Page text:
Buyer's Guide to Clipless Road Pedals
By Jez Loftus | Saturday, March 31, 2007 11.00pm
Clipless pedals are a much better way of delivering power to the cranks than traditional toe clips a Paul Smith©
Clipless pedals are a much better way of delivering power to the cranks than traditional toe clips and straps. They produce a huge performance advantage over regular platform pedals by mechanically attaching your feet to the pedals for the greatest possible efficiency.
Over the past decade their popularity has soared and clipless pedals are no longer the sole choice of competitive riders. Their popularity accounts for numerous designs that vary depending on the intended use. From the pricey, high-tech and lightweight road racing pedals to more user- friendly, double-sided mountain bike models, there's no reason not to go clipless.
These vary in design depending on the pedal, but the majority fasten to the sole of the shoe in the same way. Look's original three-point fastening system is the most common fixing pattern for road pedals. Mountain bike SPD-style pedals (Shimano and Crank Brothers) use a two-bolt fastening pattern.
The cleat fastening is designed in such a way that it allows for a degree of adjustment. This enables you to find the optimum and most natural position in which to clip yourself to the pedal.
Most pedals have a degree of float to allow your feet to move laterally as you pedal, to prevent damaging your knees. Float is measured in degrees and is the amount by which the foot can move before releasing from the pedal.
This is measured from the middle of the pedal axle to the sole of the shoe. The lower the stack height the better, because it places your foot closest to the axle's centre for the best possible efficiency. You may need to adjust your saddle height if swapping between pedals with different stack heights.
Most pedals enable you to adjust the release tension of the mechanism. If you're a beginner, start off with a low tension for easier release. This will also make it easier to engage the pedal.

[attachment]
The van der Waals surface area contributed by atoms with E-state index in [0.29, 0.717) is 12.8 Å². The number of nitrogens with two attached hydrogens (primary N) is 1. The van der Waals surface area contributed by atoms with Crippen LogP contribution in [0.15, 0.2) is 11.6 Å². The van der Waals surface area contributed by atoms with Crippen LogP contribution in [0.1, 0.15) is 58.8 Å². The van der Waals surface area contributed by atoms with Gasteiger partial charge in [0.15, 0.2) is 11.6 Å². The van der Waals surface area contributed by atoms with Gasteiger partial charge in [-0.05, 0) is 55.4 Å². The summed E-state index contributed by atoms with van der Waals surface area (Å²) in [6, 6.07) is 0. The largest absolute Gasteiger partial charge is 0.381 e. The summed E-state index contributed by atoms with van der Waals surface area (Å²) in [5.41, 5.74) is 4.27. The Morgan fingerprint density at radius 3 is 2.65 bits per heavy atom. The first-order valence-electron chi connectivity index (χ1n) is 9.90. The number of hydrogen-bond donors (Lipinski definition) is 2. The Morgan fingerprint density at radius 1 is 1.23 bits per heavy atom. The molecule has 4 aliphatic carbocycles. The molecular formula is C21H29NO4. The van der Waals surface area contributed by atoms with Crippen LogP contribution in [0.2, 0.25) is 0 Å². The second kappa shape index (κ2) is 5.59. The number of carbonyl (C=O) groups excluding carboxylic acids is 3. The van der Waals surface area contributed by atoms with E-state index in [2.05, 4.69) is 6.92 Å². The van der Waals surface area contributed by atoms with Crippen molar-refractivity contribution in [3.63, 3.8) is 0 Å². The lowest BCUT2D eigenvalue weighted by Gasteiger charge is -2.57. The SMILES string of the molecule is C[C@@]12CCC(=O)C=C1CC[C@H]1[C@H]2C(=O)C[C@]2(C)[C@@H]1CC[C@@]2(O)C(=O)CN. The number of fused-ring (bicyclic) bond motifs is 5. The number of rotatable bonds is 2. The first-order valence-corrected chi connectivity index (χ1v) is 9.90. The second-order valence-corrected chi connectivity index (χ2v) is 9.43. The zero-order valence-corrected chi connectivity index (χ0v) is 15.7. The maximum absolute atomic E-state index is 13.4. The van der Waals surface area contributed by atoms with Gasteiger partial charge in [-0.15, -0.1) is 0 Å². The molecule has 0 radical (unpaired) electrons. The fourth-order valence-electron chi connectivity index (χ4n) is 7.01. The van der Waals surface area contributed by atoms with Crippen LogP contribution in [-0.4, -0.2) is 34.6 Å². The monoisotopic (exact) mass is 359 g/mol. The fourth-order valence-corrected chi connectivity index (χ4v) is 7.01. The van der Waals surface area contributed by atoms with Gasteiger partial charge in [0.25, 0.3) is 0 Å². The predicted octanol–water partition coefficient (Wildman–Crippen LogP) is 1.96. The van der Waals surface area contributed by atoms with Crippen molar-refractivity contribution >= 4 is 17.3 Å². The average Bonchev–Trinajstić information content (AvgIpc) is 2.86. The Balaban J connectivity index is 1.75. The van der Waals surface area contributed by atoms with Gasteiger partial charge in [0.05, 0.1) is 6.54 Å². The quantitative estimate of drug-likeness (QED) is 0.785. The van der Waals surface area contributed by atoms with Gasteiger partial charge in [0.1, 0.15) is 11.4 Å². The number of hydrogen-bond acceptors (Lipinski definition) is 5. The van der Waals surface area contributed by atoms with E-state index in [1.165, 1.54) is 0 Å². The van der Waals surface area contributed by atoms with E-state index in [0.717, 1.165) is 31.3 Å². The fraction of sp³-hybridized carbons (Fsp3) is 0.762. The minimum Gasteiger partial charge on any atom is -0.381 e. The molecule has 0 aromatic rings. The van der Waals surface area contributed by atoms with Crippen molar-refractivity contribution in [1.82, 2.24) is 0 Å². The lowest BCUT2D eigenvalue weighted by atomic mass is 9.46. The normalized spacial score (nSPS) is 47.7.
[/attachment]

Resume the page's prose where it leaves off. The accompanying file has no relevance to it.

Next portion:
A double-sided mountain bike pedal is an ideal starting point for beginners. The mechanism can be adjusted for easy entry and release, and the double-sided design (or four-sided in the case of Crank Brothers pedals) makes clipping in simple. Shimano's original SPD design is still widely used and the mountain bike design has proved popular among commuters and tourers. Another advantage of SPDs is that the cleat can be recessed into the shoe's sole, enabling you to safely walk without damaging or slipping on the cleat.
Clipless pedals are a lot safer and easier to use than toe clips and straps. Beginners often worry about the perils of trying clipless pedals, but they really shouldn't. Your feet will naturally release from clipless pedals, something they won't do with toe clips and straps. Learning to ride clipless is a short learning curve and once you've mastered the release, it really does become second nature. Start off with a low release tension and you'll be fine.
- You need to angle your cleats to match the angle of your feet: are you slightly pigeon toed or splay footed? Get the angles wrong and you could hurt your knees. Both feet are not necessarily angled to the same extent either. A good way of checking these angles is to sit on a table with your legs dangling off the side, then note which way and by how much your feet splay or turn in. Outline the positions of your feet using a piece of A4 paper.
- Put the shoe on, find the ball of the foot by feeling for the bony protrusion on the inside of your foot, now mark the spot on the side of the shoe.
- Position the cleats on the bottom of the shoe using the screws supplied and to the approximate angle indicated in step 1, but don't tighten them firmly yet.
- Place the shoe on your foot and clip into the pedal, then waggle the shoe fore or aft until the mark aligns with axis of the pedal axle when viewed from above. At this stage make any corrections for the angle of your dangled feet in step one.
- Get a helper to mark the cleat and the sole of the shoe both at the front and the side, then unclip, check that the marks you made on the sole and the cleat are still aligned and then tighten the screws very firmly.
For our latest clipless pedal recommendations, check out BikeRadar's Best road bike pedals round-up.
You can follow BikeRadar on Twitter at twitter.com/bikeradar and on
Facebook at facebook.com/BikeRadar.
can also improve your fitness and train with us on training.bikeradar.com.